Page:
“Our data shows that nearly half of teachers say they know of at least one student who has been contacted by law enforcement as a result of student activity monitoring,” CDT President and CEP Alexandra Reeve Givens said in a statement. “When you combine the resurgence of violence in schools with the mental health crisis among kids, schools are surveilling students’ activities more than ever. But these efforts to make students safer more often result in disciplining students instead.”
There are also early signs the pervasive nature of these tools may also quell student speech and creativity. Around half of all students said they felt unease expressing their true thoughts and feelings online if they knew they were monitored. That figure ticked up even higher for children with learning disabilities.
All of this is concerning to a majority of students and parents. 61% of parents and 57% of students surveyed said they were either very or somewhat concerned with the privacy and security of their data and how their school is using it. The CDT research, which offers the clearest glimpse yet on the state of remote surveillance technologies in U.S. schools, relied on surveys of students between grades 9-12, as well as teachers teaching between grades 6-10. Researchers also surveyed the parents of students between grades 6-12.
Gizmodo spoke to several digital rights and privacy groups who shared their concerns on the sharp uptick in commercial school surveillance software in recent years. Fight for the Future Director Evan Greer argued remote monitoring tools may actually make schools less safe for students and said some of the tools referenced in the report are in effect indistinguishable from “stalkerware” used to spy on dissidents in authoritarian regimes.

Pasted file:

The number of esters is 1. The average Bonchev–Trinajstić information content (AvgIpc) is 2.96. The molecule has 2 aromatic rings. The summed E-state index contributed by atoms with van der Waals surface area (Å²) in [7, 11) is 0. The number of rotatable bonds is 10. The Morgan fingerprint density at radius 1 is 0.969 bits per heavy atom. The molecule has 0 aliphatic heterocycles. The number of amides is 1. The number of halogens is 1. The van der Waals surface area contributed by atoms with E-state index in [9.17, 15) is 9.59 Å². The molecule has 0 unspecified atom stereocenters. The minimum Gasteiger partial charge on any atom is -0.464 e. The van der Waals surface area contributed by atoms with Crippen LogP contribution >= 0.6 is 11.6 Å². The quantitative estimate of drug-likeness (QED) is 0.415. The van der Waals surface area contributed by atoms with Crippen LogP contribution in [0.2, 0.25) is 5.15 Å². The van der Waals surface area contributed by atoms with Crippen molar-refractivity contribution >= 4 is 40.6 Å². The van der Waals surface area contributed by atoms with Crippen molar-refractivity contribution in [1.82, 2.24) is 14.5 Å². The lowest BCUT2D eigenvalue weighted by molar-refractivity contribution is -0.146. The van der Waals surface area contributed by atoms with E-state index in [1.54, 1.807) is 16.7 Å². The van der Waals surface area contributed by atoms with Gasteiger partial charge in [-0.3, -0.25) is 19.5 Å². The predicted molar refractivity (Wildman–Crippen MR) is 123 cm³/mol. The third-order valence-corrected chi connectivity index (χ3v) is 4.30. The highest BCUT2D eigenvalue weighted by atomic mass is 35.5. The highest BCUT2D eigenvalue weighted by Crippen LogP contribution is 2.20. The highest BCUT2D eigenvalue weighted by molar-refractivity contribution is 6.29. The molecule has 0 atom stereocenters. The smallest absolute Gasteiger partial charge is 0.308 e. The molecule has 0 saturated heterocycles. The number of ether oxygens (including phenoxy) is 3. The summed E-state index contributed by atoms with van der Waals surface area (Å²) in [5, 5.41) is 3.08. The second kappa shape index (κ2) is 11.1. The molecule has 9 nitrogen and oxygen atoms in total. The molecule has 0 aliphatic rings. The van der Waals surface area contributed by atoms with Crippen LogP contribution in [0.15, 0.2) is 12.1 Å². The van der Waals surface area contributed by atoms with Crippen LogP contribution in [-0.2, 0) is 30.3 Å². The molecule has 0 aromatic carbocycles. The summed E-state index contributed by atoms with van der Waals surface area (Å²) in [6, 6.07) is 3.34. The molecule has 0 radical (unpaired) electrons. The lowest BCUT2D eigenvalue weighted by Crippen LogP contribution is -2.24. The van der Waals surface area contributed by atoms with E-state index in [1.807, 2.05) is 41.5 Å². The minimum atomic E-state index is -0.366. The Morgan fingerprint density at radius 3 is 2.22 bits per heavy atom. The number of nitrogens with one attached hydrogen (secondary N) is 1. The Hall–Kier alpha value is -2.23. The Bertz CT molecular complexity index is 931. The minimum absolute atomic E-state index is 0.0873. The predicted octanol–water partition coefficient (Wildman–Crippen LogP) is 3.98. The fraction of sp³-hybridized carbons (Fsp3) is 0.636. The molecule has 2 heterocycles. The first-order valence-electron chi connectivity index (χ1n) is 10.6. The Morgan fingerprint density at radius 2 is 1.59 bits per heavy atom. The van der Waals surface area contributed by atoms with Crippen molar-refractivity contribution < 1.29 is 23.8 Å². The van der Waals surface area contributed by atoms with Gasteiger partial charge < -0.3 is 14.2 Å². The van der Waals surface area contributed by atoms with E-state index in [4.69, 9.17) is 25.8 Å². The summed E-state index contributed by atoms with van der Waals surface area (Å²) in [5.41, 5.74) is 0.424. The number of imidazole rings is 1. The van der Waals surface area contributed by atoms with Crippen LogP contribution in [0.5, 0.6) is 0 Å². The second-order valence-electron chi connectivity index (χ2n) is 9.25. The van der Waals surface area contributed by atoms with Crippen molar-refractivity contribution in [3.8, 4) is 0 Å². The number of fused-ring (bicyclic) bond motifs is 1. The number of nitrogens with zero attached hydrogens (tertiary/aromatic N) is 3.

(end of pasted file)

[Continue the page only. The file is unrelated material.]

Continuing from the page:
“They don’t just violate students’ privacy, they pose an enormous cybersecurity threat, and put students’ lives in danger,” Greer said.
Albert Fox Cahn, director of the Surveillance Technology Oversight Project, expressed particular fears the increased exposure to law enforcement resulting from these tools could exacerbate the U.S.‘s already straightened criminal justice system.
“With this technology, the school-to-prison pipeline can reach into students’ bedroom,” Fox Chan said. “No one should worry having the police at their front door because a google search gets flagged. The more surveillance we have, the more kids will be wrongly arrested.”
Both the report’s authors and the experts speaking with Gizmodo agree the current political climate, where conservative lawmakers in several states are fighting to restrict certain curricula involving race and LGBTQ+ topics and certain states are rushing to pass restrictive anti-abortion laws, make clear guidance around surveillance tools all the more urgent.
“In a world where extremist state officials are criminalizing abortion and directing schools to investigate students who seek gender affirming health care, these monitoring tools can and will be weaponized to deprive young people of their basic human rights,” Greer said. “School districts, teachers, parents, and students should reject this software and refuse to use it. We have to draw a line in the sand before it’s too late.”
Greer added that the Biden administration should immediately issue guidance on K-12 schools against the use of the software and said Congress should consider passing laws banning use of the tech, both in and out of schools.
“It’s terrifying to imagine how this sort of student tracking will be weaponized against pregnant teens seeking abortions and trans kids,” Fox Cahn of S.T.O.P said. “In states that criminalize abortion and gender-affirming care, the school surveillance state will become another ways these invasive laws are enforced.”
More broadly, Marlow of the ACLU says the escalation of these technologies risk fundamentally altering the way children grow and develop in school systems. Constant, monitoring, Marlow warned could turn students into a type of surveilled prisoner.
“When your school starts to feel like a prison and you feel like you are being watched like an inmate, that’s not conducive to a strong academic environment, it’s not good for social and emotional growth, and it actually can end up harming kids.”